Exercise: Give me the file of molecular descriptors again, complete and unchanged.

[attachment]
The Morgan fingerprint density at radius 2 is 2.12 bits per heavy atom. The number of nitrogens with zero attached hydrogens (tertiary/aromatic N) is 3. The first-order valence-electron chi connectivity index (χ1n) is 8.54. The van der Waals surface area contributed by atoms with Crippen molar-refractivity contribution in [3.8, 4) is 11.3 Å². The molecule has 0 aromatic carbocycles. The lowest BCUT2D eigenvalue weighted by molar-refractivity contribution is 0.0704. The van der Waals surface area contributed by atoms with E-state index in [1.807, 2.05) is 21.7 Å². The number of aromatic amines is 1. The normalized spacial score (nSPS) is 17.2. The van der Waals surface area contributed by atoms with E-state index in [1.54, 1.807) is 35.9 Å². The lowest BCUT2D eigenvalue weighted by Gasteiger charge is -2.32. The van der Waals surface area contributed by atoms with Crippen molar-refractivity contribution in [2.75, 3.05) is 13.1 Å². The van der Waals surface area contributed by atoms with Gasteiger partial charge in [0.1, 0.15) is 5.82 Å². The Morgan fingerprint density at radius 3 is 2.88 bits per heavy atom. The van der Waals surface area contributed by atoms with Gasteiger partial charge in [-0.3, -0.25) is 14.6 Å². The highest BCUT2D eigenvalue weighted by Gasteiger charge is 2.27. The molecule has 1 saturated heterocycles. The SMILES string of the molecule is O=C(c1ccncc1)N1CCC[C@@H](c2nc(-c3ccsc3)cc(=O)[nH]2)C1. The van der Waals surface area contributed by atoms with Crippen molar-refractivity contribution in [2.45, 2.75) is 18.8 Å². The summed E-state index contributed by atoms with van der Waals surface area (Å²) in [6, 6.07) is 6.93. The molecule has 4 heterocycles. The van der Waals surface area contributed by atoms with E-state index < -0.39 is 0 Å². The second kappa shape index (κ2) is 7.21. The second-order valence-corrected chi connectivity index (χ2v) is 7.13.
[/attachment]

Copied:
The Morgan fingerprint density at radius 2 is 2.12 bits per heavy atom. The number of nitrogens with zero attached hydrogens (tertiary/aromatic N) is 3. The first-order valence-electron chi connectivity index (χ1n) is 8.54. The van der Waals surface area contributed by atoms with Crippen molar-refractivity contribution in [3.8, 4) is 11.3 Å². The molecule has 0 aromatic carbocycles. The lowest BCUT2D eigenvalue weighted by molar-refractivity contribution is 0.0704. The van der Waals surface area contributed by atoms with E-state index in [1.807, 2.05) is 21.7 Å². The number of aromatic amines is 1. The normalized spacial score (nSPS) is 17.2. The van der Waals surface area contributed by atoms with E-state index in [1.54, 1.807) is 35.9 Å². The lowest BCUT2D eigenvalue weighted by Gasteiger charge is -2.32. The van der Waals surface area contributed by atoms with Crippen molar-refractivity contribution in [2.75, 3.05) is 13.1 Å². The van der Waals surface area contributed by atoms with Gasteiger partial charge in [0.1, 0.15) is 5.82 Å². The Morgan fingerprint density at radius 3 is 2.88 bits per heavy atom. The van der Waals surface area contributed by atoms with Gasteiger partial charge in [-0.3, -0.25) is 14.6 Å². The highest BCUT2D eigenvalue weighted by Gasteiger charge is 2.27. The molecule has 1 saturated heterocycles. The SMILES string of the molecule is O=C(c1ccncc1)N1CCC[C@@H](c2nc(-c3ccsc3)cc(=O)[nH]2)C1. The van der Waals surface area contributed by atoms with Crippen molar-refractivity contribution in [2.45, 2.75) is 18.8 Å². The summed E-state index contributed by atoms with van der Waals surface area (Å²) in [6, 6.07) is 6.93. The molecule has 4 heterocycles. The van der Waals surface area contributed by atoms with E-state index < -0.39 is 0 Å². The second kappa shape index (κ2) is 7.21. The second-order valence-corrected chi connectivity index (χ2v) is 7.13.